“The southern United States disappeared under rising waters and sudden storms pummel the coast of the Mississippi Sea. New Orleans is gone; so is Florida. Oil is outlawed, and the nation is plunged into a second civil war marked by disease and desperate refugees.
‘The water swallowed the land,' Omar El Akkad writes in ‘American War,' a novel about war and displacement set in a United States transformed by climate change. ‘To the southeast, the once glorious city of New Orleans became a well within the walls of its levees. The baptismal rites of a new America.'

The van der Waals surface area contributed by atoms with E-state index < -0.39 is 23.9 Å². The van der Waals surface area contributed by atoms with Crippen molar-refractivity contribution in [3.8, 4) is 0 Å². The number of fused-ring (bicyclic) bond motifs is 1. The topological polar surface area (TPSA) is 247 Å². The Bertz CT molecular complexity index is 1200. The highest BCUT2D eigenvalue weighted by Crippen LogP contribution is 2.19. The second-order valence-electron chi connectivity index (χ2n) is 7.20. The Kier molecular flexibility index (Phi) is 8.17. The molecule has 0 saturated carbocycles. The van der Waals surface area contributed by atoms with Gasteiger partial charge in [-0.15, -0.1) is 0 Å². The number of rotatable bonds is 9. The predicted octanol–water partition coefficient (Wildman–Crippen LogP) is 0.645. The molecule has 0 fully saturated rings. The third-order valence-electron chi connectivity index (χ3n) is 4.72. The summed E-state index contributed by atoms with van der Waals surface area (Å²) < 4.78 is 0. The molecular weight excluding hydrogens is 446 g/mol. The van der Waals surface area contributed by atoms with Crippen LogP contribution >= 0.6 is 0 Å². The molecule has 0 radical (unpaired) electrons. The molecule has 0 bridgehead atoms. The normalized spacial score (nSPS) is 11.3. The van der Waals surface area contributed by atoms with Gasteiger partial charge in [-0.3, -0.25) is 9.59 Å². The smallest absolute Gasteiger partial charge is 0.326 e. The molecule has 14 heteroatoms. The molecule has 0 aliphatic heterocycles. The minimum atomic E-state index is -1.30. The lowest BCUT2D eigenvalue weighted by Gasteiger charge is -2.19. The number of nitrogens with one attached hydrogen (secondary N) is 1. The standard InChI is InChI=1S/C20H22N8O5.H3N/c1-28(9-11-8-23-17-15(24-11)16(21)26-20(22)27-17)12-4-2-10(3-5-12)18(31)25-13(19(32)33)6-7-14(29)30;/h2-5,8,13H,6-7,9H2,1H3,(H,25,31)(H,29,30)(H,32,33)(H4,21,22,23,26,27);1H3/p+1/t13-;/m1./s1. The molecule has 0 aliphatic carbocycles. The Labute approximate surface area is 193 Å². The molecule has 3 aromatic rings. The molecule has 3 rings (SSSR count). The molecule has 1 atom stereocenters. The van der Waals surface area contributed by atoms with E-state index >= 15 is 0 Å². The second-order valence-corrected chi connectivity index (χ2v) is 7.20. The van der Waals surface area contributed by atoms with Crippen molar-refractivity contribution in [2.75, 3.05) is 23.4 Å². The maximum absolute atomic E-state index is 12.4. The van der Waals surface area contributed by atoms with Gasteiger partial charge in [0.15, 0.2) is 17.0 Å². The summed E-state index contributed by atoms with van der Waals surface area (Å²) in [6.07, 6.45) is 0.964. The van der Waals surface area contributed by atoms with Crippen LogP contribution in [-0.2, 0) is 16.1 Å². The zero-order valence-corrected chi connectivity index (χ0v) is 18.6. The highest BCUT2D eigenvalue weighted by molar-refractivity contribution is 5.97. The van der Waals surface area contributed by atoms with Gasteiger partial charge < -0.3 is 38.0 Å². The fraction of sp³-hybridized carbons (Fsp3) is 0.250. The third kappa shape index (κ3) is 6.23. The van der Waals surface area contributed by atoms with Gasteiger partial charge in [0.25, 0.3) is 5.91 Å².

This is cli-fi.
Authors like El Akkad are turning to climate fiction to craft stories about the dark possibilities of a climate-threatened planet and the bright potential to avoid it. The genre is helping readers come to terms with global warming predictions and even imagine solutions for it, experts and authors say.”
Jennifer Hijazi reports for ClimateWire February 14, 2020.
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